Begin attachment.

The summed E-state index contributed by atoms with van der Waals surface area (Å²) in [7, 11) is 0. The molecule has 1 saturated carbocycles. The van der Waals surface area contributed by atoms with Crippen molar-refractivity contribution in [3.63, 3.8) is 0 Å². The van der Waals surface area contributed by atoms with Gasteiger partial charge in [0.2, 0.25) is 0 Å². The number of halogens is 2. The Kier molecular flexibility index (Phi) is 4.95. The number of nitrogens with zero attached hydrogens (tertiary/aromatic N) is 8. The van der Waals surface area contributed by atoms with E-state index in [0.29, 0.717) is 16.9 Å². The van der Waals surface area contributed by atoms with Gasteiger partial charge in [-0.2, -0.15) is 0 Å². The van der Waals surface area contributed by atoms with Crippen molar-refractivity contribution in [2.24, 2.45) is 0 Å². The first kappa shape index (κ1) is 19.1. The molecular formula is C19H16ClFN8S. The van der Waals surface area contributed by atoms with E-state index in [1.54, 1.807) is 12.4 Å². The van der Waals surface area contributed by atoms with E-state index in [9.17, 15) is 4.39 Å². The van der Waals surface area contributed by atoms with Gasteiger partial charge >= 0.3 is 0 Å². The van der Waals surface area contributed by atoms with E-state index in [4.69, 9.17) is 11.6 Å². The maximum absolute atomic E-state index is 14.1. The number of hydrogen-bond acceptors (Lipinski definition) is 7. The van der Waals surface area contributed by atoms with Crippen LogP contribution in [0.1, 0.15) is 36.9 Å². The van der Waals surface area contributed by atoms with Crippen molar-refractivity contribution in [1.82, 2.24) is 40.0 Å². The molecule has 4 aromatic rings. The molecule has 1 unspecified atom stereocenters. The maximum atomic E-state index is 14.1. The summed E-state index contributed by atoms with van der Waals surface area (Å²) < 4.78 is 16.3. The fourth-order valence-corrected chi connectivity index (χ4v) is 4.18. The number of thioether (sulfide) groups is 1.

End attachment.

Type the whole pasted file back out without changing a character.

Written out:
The summed E-state index contributed by atoms with van der Waals surface area (Å²) in [7, 11) is 0. The molecule has 1 saturated carbocycles. The van der Waals surface area contributed by atoms with Crippen molar-refractivity contribution in [3.63, 3.8) is 0 Å². The van der Waals surface area contributed by atoms with Gasteiger partial charge in [0.2, 0.25) is 0 Å². The number of halogens is 2. The Kier molecular flexibility index (Phi) is 4.95. The number of nitrogens with zero attached hydrogens (tertiary/aromatic N) is 8. The van der Waals surface area contributed by atoms with E-state index in [0.29, 0.717) is 16.9 Å². The van der Waals surface area contributed by atoms with Gasteiger partial charge in [-0.2, -0.15) is 0 Å². The van der Waals surface area contributed by atoms with Crippen molar-refractivity contribution in [2.24, 2.45) is 0 Å². The first kappa shape index (κ1) is 19.1. The molecular formula is C19H16ClFN8S. The van der Waals surface area contributed by atoms with E-state index in [1.54, 1.807) is 12.4 Å². The van der Waals surface area contributed by atoms with E-state index in [9.17, 15) is 4.39 Å². The van der Waals surface area contributed by atoms with Gasteiger partial charge >= 0.3 is 0 Å². The van der Waals surface area contributed by atoms with E-state index in [4.69, 9.17) is 11.6 Å². The maximum absolute atomic E-state index is 14.1. The number of hydrogen-bond acceptors (Lipinski definition) is 7. The van der Waals surface area contributed by atoms with Crippen LogP contribution in [0.1, 0.15) is 36.9 Å². The van der Waals surface area contributed by atoms with Crippen molar-refractivity contribution in [1.82, 2.24) is 40.0 Å². The molecule has 4 aromatic rings. The molecule has 1 unspecified atom stereocenters. The maximum atomic E-state index is 14.1. The summed E-state index contributed by atoms with van der Waals surface area (Å²) < 4.78 is 16.3. The fourth-order valence-corrected chi connectivity index (χ4v) is 4.18. The number of thioether (sulfide) groups is 1.